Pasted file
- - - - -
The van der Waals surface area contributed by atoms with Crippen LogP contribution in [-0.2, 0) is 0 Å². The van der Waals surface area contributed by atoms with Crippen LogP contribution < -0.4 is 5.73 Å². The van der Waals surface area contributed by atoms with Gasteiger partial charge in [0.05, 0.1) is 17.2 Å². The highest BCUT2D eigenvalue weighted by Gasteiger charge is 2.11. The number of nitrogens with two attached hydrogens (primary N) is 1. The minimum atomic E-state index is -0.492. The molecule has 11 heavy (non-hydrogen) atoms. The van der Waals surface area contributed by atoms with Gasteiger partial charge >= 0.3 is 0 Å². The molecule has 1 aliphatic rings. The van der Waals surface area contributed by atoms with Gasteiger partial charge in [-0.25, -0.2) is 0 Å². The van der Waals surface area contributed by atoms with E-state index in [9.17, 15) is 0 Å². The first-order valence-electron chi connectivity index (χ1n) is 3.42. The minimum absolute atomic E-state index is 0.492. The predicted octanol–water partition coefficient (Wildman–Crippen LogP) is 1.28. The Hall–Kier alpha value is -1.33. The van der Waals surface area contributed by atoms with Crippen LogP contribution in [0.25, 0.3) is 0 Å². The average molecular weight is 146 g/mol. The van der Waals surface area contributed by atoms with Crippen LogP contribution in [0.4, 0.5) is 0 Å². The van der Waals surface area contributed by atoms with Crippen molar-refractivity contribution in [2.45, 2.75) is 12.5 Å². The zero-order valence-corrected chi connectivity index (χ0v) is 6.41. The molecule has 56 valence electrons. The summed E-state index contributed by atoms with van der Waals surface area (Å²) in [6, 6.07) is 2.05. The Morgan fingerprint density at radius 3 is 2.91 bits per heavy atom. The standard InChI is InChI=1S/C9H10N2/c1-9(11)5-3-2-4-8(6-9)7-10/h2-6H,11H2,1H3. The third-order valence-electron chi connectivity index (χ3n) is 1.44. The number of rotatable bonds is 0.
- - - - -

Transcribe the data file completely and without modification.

The van der Waals surface area contributed by atoms with Crippen LogP contribution in [-0.2, 0) is 0 Å². The van der Waals surface area contributed by atoms with Crippen LogP contribution < -0.4 is 5.73 Å². The van der Waals surface area contributed by atoms with Gasteiger partial charge in [0.05, 0.1) is 17.2 Å². The highest BCUT2D eigenvalue weighted by Gasteiger charge is 2.11. The number of nitrogens with two attached hydrogens (primary N) is 1. The minimum atomic E-state index is -0.492. The molecule has 11 heavy (non-hydrogen) atoms. The van der Waals surface area contributed by atoms with Gasteiger partial charge >= 0.3 is 0 Å². The molecule has 1 aliphatic rings. The van der Waals surface area contributed by atoms with Gasteiger partial charge in [-0.25, -0.2) is 0 Å². The van der Waals surface area contributed by atoms with E-state index in [9.17, 15) is 0 Å². The first-order valence-electron chi connectivity index (χ1n) is 3.42. The minimum absolute atomic E-state index is 0.492. The predicted octanol–water partition coefficient (Wildman–Crippen LogP) is 1.28. The Hall–Kier alpha value is -1.33. The van der Waals surface area contributed by atoms with Crippen LogP contribution in [0.25, 0.3) is 0 Å². The average molecular weight is 146 g/mol. The van der Waals surface area contributed by atoms with Crippen LogP contribution in [0.4, 0.5) is 0 Å². The van der Waals surface area contributed by atoms with Crippen molar-refractivity contribution in [2.45, 2.75) is 12.5 Å². The zero-order valence-corrected chi connectivity index (χ0v) is 6.41. The molecule has 56 valence electrons. The summed E-state index contributed by atoms with van der Waals surface area (Å²) in [6, 6.07) is 2.05. The Morgan fingerprint density at radius 3 is 2.91 bits per heavy atom. The standard InChI is InChI=1S/C9H10N2/c1-9(11)5-3-2-4-8(6-9)7-10/h2-6H,11H2,1H3. The third-order valence-electron chi connectivity index (χ3n) is 1.44. The number of rotatable bonds is 0.